Choosing Grace

Posted by Kristin Beale in Life After Paralysis on April 05, 2021 # Lifestyle

The chances are that when you hear the word “irritating,” some imagery comes to mind. That word causes most of us to think about a person, situation, or obstacle. I’m not special and I’m not suggesting that I have a significantly harder situation due to my disability, but I am suggesting that people with disabilities are prone to some additional irritation than our able-bodied counterparts. See: inaccessible public spaces, rude or uncomfortable comments surrounding my disability, and an unfair stereotype to overcome.

This time, I’m focusing on the interpersonal irritations that are, it seems, inevitable to people with disabilities. To add an extra consideration to the rudeness-phenomenon, I’m a person with a visible disability, trying to live my life like “normal” and stay active in my community; I love to meet people and I get out a lot, so I pay the price, albeit cheap, by having to deal with those comments and assumptions. Like I’m sure you can imagine – that price was tripled when I was dating.

Sometimes people just don’t know how to act. While my use of a wheelchair doesn’t feel like a big deal (at all) to me, it is an issue for some. In the case of many of the men I went on dates with, for example, my disability was reason enough for them to lose their manners, their chivalry and, in some cases, their attraction. That came as a tiny bummer and wake-up call to me but, once I established my self-confidence and relaxed fully into my disability, my response was more “ok, have a nice life” than feeling down on my condition. Dating with a disability is not for the very sensitive or faint of heart, that’s for certain. I could write a whole book on this topic (and I have!).

Even when I got to the point of total confidence and a loaded response (“have a nice life”) to people who don’t accept my disability head-on, that didn’t mean I grew immune to the frustration of those situations. Life is unfair, people discriminate, and the world, in many cases, isn’t designed to accommodate a disability. It’s irritating and that irritation is justified, but is it productive? Just because we have a reason to feel irritated, should we?Kristin and her fiancé holding their dog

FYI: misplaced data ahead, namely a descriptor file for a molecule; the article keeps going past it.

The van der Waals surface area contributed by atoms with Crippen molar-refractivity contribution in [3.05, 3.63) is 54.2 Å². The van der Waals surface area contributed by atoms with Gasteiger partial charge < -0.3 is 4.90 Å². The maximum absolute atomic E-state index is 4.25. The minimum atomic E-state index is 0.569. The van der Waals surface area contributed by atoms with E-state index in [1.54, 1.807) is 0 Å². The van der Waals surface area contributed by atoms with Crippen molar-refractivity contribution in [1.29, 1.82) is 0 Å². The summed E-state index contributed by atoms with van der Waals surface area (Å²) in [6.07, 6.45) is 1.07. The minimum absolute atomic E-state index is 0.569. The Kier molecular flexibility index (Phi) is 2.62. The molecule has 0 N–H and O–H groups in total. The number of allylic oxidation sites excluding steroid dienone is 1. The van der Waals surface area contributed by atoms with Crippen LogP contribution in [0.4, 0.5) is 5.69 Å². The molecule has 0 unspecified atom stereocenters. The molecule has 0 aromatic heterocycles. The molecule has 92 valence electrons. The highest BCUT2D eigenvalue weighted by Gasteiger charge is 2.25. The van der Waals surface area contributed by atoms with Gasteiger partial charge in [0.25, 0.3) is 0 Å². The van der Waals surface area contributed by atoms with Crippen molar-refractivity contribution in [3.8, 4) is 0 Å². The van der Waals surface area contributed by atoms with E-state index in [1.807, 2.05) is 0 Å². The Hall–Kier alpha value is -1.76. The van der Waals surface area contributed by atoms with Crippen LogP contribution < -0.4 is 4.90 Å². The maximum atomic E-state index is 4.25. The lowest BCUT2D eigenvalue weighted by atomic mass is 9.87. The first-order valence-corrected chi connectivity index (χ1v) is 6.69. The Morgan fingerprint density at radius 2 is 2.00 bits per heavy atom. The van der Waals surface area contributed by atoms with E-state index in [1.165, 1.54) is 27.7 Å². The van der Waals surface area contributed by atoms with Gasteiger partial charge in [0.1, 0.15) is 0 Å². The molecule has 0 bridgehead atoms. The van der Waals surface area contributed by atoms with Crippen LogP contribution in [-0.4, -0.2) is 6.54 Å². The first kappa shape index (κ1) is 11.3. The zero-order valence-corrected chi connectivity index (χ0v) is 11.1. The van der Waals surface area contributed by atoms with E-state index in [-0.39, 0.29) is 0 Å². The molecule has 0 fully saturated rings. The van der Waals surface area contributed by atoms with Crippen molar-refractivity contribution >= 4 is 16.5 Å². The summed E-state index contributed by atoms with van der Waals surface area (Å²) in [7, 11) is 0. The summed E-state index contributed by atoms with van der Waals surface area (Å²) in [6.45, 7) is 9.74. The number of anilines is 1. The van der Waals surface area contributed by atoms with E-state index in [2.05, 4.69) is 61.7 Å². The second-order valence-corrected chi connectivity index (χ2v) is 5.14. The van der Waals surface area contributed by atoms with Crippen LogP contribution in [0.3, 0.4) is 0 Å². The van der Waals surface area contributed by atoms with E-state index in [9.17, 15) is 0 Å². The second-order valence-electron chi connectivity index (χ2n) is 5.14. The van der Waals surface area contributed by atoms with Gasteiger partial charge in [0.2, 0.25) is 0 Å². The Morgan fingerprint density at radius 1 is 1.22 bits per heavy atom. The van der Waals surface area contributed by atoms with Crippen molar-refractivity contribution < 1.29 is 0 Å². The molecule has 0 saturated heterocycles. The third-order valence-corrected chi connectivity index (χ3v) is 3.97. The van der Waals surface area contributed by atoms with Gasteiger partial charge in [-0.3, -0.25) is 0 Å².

No, of course not: it’s not productive and that irritation doesn’t hurt anyone except you. My answer, however easy to say and difficult to execute as it is, is to show grace. Pass that grace out to yourself, other people who don’t understand your situation, and the world who won’t adapt to your needs.

You have more years ahead of you than what’s in front of you right now and, chances are, it’s not worth burning a bridge. Instead of getting angry or climbing your metaphorical podium about issues that further accentuate our difference from the rest of society, how about we try to assimilate? Instead of getting mad at people who treat us as “others” or calling someone an “ableist” for their ignorance around a disability topic, let’s give people some grace.

For the most part, people are trying to be better and they’re not out to get us. Save yourself some of the stress of irritation and be nice to people, instead of alienating them.

Sometimes, they just don’t know how to act. You might be their first-ever exposure to disability and/or they didn’t consider you fully before saying something, and that’s okay. Everyone has their own life and their well-being to consider, and it’s a big task to take on the needs of another person on top of that. Be understanding and interact from a place of love, not a place of defense. Our label as a minority, “other,” or whatever you want to call it, means that it’s especially important to treat others with grace and show kindness.

Just like you had to figure out how to handle your own disability, people need a chance to figure out how to accommodate you. Don’t lose sight of the beauty of those willing to try. Show some grace to those people, and don’t burn those bridges. You might need to walk across one later.

Kristin Beale is a native of Richmond, Virginia. She is the author of two books, Greater Things and A Million Suns, and a comic book, Date Me. Check them out and read an excerpt at Her comics can be found on Instagram @Greater.Things.Comics.

The National Paralysis Resource Center website is supported by the Administration for Community Living (ACL), U.S. Department of Health and Human Services (HHS) as part of a financial assistance award totaling $8,700,000 with 100 percent funding by ACL/HHS. The contents are those of the author(s) and do not necessarily represent the official views of, nor an endorsement, by ACL/HHS, or the U.S. Government.